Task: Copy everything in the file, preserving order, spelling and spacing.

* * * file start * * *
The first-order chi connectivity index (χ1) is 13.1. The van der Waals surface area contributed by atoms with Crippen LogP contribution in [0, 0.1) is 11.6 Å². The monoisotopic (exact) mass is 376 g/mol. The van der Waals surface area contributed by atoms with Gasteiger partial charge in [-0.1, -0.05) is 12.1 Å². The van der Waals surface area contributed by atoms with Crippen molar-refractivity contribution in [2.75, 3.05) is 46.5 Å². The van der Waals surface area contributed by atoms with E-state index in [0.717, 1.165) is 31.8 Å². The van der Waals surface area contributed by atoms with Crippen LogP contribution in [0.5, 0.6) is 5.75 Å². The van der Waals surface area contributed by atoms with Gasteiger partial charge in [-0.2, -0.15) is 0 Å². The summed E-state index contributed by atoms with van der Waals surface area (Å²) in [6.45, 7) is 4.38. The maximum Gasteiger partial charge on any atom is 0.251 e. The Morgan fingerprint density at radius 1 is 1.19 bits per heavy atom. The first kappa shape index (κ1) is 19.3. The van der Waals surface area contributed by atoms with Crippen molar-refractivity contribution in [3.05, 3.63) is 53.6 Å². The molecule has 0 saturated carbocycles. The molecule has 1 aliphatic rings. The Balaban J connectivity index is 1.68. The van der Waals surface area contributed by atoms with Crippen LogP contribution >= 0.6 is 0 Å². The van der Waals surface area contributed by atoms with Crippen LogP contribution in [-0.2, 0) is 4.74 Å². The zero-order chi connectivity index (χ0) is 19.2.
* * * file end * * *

The first-order chi connectivity index (χ1) is 13.1. The van der Waals surface area contributed by atoms with Crippen LogP contribution in [0, 0.1) is 11.6 Å². The monoisotopic (exact) mass is 376 g/mol. The van der Waals surface area contributed by atoms with Gasteiger partial charge in [-0.1, -0.05) is 12.1 Å². The van der Waals surface area contributed by atoms with Crippen molar-refractivity contribution in [2.75, 3.05) is 46.5 Å². The van der Waals surface area contributed by atoms with E-state index in [0.717, 1.165) is 31.8 Å². The van der Waals surface area contributed by atoms with Crippen LogP contribution in [0.5, 0.6) is 5.75 Å². The van der Waals surface area contributed by atoms with Gasteiger partial charge in [-0.2, -0.15) is 0 Å². The summed E-state index contributed by atoms with van der Waals surface area (Å²) in [6.45, 7) is 4.38. The maximum Gasteiger partial charge on any atom is 0.251 e. The Morgan fingerprint density at radius 1 is 1.19 bits per heavy atom. The first kappa shape index (κ1) is 19.3. The van der Waals surface area contributed by atoms with Crippen molar-refractivity contribution in [3.05, 3.63) is 53.6 Å². The molecule has 0 saturated carbocycles. The molecule has 1 aliphatic rings. The Balaban J connectivity index is 1.68. The van der Waals surface area contributed by atoms with Crippen LogP contribution >= 0.6 is 0 Å². The van der Waals surface area contributed by atoms with Crippen LogP contribution in [-0.2, 0) is 4.74 Å². The zero-order chi connectivity index (χ0) is 19.2.